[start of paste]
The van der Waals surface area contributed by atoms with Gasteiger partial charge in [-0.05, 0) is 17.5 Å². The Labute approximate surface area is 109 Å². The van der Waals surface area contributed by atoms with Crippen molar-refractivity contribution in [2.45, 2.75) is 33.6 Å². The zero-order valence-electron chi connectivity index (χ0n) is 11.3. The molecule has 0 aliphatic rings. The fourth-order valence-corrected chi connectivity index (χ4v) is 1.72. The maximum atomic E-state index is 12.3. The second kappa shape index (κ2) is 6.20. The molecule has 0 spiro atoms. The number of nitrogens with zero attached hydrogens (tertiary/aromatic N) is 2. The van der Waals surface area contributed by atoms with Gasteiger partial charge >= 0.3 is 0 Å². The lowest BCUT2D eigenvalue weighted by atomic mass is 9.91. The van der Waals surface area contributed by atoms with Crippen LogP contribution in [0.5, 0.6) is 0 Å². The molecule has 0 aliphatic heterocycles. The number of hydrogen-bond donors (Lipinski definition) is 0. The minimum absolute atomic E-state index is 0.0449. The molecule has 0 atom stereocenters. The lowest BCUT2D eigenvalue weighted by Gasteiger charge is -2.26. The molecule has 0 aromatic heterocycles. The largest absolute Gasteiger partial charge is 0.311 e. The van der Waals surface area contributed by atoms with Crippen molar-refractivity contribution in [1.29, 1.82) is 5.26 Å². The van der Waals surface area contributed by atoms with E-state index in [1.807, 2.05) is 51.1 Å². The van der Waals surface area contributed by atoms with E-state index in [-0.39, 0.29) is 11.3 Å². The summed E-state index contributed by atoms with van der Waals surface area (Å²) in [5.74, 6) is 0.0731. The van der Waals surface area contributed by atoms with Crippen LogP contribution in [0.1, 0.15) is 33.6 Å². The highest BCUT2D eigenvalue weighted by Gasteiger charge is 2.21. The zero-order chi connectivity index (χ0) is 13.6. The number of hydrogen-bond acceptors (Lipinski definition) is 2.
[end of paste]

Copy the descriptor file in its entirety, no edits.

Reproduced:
The van der Waals surface area contributed by atoms with Gasteiger partial charge in [-0.05, 0) is 17.5 Å². The Labute approximate surface area is 109 Å². The van der Waals surface area contributed by atoms with Crippen molar-refractivity contribution in [2.45, 2.75) is 33.6 Å². The zero-order valence-electron chi connectivity index (χ0n) is 11.3. The molecule has 0 aliphatic rings. The fourth-order valence-corrected chi connectivity index (χ4v) is 1.72. The maximum atomic E-state index is 12.3. The second kappa shape index (κ2) is 6.20. The molecule has 0 spiro atoms. The number of nitrogens with zero attached hydrogens (tertiary/aromatic N) is 2. The van der Waals surface area contributed by atoms with Gasteiger partial charge >= 0.3 is 0 Å². The lowest BCUT2D eigenvalue weighted by atomic mass is 9.91. The van der Waals surface area contributed by atoms with Crippen LogP contribution in [0.5, 0.6) is 0 Å². The molecule has 0 aliphatic heterocycles. The number of hydrogen-bond donors (Lipinski definition) is 0. The minimum absolute atomic E-state index is 0.0449. The molecule has 0 atom stereocenters. The lowest BCUT2D eigenvalue weighted by Gasteiger charge is -2.26. The molecule has 0 aromatic heterocycles. The largest absolute Gasteiger partial charge is 0.311 e. The van der Waals surface area contributed by atoms with Crippen molar-refractivity contribution in [1.29, 1.82) is 5.26 Å². The van der Waals surface area contributed by atoms with E-state index in [1.807, 2.05) is 51.1 Å². The van der Waals surface area contributed by atoms with E-state index in [-0.39, 0.29) is 11.3 Å². The summed E-state index contributed by atoms with van der Waals surface area (Å²) in [5.74, 6) is 0.0731. The van der Waals surface area contributed by atoms with Crippen LogP contribution in [0.1, 0.15) is 33.6 Å². The highest BCUT2D eigenvalue weighted by Gasteiger charge is 2.21. The zero-order chi connectivity index (χ0) is 13.6. The number of hydrogen-bond acceptors (Lipinski definition) is 2.